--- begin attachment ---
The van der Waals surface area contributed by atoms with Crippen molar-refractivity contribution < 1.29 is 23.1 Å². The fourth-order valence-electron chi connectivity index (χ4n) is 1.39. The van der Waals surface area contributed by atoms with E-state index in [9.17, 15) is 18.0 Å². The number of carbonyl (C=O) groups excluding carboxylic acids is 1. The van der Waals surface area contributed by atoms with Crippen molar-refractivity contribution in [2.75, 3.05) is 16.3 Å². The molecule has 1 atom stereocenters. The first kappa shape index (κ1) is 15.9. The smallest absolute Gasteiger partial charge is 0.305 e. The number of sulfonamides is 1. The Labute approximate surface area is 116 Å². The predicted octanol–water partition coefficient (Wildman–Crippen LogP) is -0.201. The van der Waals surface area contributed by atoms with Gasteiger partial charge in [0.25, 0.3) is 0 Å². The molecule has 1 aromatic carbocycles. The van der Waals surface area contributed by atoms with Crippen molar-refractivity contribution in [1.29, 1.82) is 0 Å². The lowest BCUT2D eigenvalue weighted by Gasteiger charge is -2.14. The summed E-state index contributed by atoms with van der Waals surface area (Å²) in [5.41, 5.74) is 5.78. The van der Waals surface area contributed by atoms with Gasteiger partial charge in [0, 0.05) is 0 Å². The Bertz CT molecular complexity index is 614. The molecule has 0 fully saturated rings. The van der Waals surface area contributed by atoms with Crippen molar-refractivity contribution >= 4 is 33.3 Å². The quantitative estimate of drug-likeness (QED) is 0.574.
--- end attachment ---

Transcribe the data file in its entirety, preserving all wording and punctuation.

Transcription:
The van der Waals surface area contributed by atoms with Crippen molar-refractivity contribution < 1.29 is 23.1 Å². The fourth-order valence-electron chi connectivity index (χ4n) is 1.39. The van der Waals surface area contributed by atoms with E-state index in [9.17, 15) is 18.0 Å². The number of carbonyl (C=O) groups excluding carboxylic acids is 1. The van der Waals surface area contributed by atoms with Crippen molar-refractivity contribution in [2.75, 3.05) is 16.3 Å². The molecule has 1 atom stereocenters. The first kappa shape index (κ1) is 15.9. The smallest absolute Gasteiger partial charge is 0.305 e. The number of sulfonamides is 1. The Labute approximate surface area is 116 Å². The predicted octanol–water partition coefficient (Wildman–Crippen LogP) is -0.201. The van der Waals surface area contributed by atoms with Gasteiger partial charge in [0.25, 0.3) is 0 Å². The molecule has 1 aromatic carbocycles. The van der Waals surface area contributed by atoms with Crippen molar-refractivity contribution in [1.29, 1.82) is 0 Å². The lowest BCUT2D eigenvalue weighted by Gasteiger charge is -2.14. The summed E-state index contributed by atoms with van der Waals surface area (Å²) in [5.41, 5.74) is 5.78. The van der Waals surface area contributed by atoms with Gasteiger partial charge in [0, 0.05) is 0 Å². The Bertz CT molecular complexity index is 614. The molecule has 0 fully saturated rings. The van der Waals surface area contributed by atoms with Crippen molar-refractivity contribution >= 4 is 33.3 Å². The quantitative estimate of drug-likeness (QED) is 0.574.